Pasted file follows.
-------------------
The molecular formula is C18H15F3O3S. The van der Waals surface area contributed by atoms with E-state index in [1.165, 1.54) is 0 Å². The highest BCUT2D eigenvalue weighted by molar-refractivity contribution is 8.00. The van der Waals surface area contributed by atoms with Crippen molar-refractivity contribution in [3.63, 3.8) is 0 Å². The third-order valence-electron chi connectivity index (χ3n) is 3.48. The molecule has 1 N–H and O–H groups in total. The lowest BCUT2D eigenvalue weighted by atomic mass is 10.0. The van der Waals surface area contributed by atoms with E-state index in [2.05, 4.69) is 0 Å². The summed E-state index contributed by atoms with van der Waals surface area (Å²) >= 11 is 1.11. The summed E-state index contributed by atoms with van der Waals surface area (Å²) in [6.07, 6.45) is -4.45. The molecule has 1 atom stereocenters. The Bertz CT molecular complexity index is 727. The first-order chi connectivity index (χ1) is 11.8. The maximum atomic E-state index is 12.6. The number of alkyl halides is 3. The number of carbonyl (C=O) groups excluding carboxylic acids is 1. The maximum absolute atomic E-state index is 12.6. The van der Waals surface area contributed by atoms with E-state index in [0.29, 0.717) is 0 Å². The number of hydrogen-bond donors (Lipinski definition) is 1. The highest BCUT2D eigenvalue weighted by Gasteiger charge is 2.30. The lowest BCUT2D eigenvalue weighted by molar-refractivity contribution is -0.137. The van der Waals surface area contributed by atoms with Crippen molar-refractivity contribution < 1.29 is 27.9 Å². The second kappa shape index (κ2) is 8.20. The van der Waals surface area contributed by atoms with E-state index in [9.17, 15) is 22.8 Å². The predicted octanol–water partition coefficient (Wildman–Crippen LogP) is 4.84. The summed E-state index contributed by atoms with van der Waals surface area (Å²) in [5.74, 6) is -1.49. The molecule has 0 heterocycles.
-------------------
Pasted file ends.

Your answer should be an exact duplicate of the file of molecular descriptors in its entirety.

The molecular formula is C18H15F3O3S. The van der Waals surface area contributed by atoms with E-state index in [1.165, 1.54) is 0 Å². The highest BCUT2D eigenvalue weighted by molar-refractivity contribution is 8.00. The van der Waals surface area contributed by atoms with Crippen molar-refractivity contribution in [3.63, 3.8) is 0 Å². The third-order valence-electron chi connectivity index (χ3n) is 3.48. The molecule has 1 N–H and O–H groups in total. The lowest BCUT2D eigenvalue weighted by atomic mass is 10.0. The van der Waals surface area contributed by atoms with E-state index in [2.05, 4.69) is 0 Å². The summed E-state index contributed by atoms with van der Waals surface area (Å²) >= 11 is 1.11. The summed E-state index contributed by atoms with van der Waals surface area (Å²) in [6.07, 6.45) is -4.45. The molecule has 1 atom stereocenters. The Bertz CT molecular complexity index is 727. The first-order chi connectivity index (χ1) is 11.8. The maximum atomic E-state index is 12.6. The number of alkyl halides is 3. The number of carbonyl (C=O) groups excluding carboxylic acids is 1. The maximum absolute atomic E-state index is 12.6. The van der Waals surface area contributed by atoms with E-state index in [0.29, 0.717) is 0 Å². The number of hydrogen-bond donors (Lipinski definition) is 1. The highest BCUT2D eigenvalue weighted by Gasteiger charge is 2.30. The lowest BCUT2D eigenvalue weighted by molar-refractivity contribution is -0.137. The van der Waals surface area contributed by atoms with Crippen molar-refractivity contribution < 1.29 is 27.9 Å². The second kappa shape index (κ2) is 8.20. The van der Waals surface area contributed by atoms with E-state index in [9.17, 15) is 22.8 Å². The predicted octanol–water partition coefficient (Wildman–Crippen LogP) is 4.84. The summed E-state index contributed by atoms with van der Waals surface area (Å²) in [5.74, 6) is -1.49. The molecule has 0 heterocycles.